For a neighborhood in north Thornton, it’s not a new well site that’s creating consternation. Great Western is reclaiming a well that was shut down and plugged by another company in 2005.
Area homeowners were surprised when they learned that the well, which is underneath a neighborhood park and playground that is ringed by houses, would be unearthed.
“This is heavily utilized, especially during COVID. This is the place to go where it’s safe,” said Stacy Lambright, standing with neighbors in North Creek Farms Park a few weeks before the digging began.
Now, the park is fenced off. Big trucks and other equipment have been on site. Walls were put up to block noise and a basketball court was dug up.
State regulations, including ones approved under SB 181, require that older wells be brought up to the latest standards when new wells are being drilled within a certain radius. A Great Western well pad, the one being contested by Adams County Communities for Drilling Accountability Now, is about 1.35 miles away.
“With the new rules, operators like Great Western are going in and reclaiming older wells to put cement into a greater depth,” said company spokeswoman Susan Fakharzadeh. .
The concrete casing is meant to protect groundwater. Fakharzadeh said there were no problems with the well. The goal is to reclaim the area and rebuild the basketball court no later than June 14.
The neighborhood is an example of where homes were built ever closer to existing oil and gas wells. People complained of nosebleeds and other health problems when an underground line at another old well in the subdivision started leaking.
Forkes-Gudmundson said some cities and counties are exploring reverse setbacks, which are restrictions on how close new homes and other buildings can be from an existing well site. He said one idea is to eventually allow the setback to shrink because the biggest impacts from oil and gas occur during initial preparations and production
The new oil and gas regulations allow for more input from neighboring governments when a city or county is considering oil and gas development. In the case of Colliers Hill, the subdivision is in Erie but the well pads on the other side of the road are in Weld County. Homeowners said it’s not clear who they can appeal to when work at the site creates noise, odors and, in the case of recent work, disturbance to the point that pictures on the walls rattled and shook.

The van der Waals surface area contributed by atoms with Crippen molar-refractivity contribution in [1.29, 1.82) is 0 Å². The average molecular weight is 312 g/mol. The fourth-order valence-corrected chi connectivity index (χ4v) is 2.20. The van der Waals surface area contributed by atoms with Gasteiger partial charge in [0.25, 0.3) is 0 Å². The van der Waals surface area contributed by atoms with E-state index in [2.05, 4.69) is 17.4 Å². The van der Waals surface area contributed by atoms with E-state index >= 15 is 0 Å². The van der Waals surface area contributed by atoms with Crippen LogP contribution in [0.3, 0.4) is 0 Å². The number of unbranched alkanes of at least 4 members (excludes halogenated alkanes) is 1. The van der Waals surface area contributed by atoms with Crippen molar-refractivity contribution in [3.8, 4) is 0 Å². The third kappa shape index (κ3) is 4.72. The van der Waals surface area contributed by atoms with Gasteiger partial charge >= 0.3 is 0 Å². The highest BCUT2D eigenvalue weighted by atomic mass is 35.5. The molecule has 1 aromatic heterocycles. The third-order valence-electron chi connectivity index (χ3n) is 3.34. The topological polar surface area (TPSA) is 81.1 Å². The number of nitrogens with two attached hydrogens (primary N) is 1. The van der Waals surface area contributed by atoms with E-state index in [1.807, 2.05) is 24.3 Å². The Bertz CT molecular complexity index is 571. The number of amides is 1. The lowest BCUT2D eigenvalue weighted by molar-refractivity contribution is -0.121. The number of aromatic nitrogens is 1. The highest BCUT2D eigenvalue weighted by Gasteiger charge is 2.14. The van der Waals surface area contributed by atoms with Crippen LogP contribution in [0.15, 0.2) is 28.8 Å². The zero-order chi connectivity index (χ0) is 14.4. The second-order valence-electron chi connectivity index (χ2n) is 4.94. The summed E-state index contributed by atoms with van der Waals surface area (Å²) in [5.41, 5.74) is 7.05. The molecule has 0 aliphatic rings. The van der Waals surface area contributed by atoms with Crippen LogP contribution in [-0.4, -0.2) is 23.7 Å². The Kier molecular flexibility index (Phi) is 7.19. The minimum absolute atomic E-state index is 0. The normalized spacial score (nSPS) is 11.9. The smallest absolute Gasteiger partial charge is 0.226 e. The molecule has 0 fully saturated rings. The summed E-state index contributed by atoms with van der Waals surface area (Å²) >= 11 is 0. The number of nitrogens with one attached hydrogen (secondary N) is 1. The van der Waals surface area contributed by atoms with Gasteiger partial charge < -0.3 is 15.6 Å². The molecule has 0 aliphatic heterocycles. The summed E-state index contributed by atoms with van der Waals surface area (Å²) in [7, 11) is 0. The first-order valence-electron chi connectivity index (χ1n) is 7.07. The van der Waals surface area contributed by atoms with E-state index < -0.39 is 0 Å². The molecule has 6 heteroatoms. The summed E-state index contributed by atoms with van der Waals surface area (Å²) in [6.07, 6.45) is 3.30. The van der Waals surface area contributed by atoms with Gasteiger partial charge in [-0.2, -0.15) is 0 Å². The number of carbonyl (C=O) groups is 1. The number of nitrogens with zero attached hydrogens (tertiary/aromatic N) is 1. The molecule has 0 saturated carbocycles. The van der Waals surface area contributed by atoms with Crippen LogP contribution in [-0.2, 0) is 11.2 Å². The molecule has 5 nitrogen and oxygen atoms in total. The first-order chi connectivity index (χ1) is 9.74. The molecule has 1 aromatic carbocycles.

Weld County and the COGCC officials said Occidental is complying with the regulations. Jason Maxey, director of the Weld County oil and gas energy department, said inspectors visit the site. He said the county has worked with Erie, which reviewed one of the permits the company needed to access the site.
“It’s only the COGCC and Weld County that can enforce any of the regulations that were in place in 2019 when that permit was issued,” said Christiaan van Woudenberg, on the Erie Board of Trustees.
The board recently voted to contract with independent contractors to collect and analyze data on emissions coming from the well pads. Two hundred residents signed a petition asking for the monitoring after people complained of headaches, dizziness and respiratory problems.
Van Woudenberg expressed frustration that communities often hear there is no recourse when residents complain about drilling in their neighborhood and have to pay for any additional testing and monitoring.
“The fact of the matter is that the path by which we got here was legal at every step of the way, but that doesn’t make it right,” he said.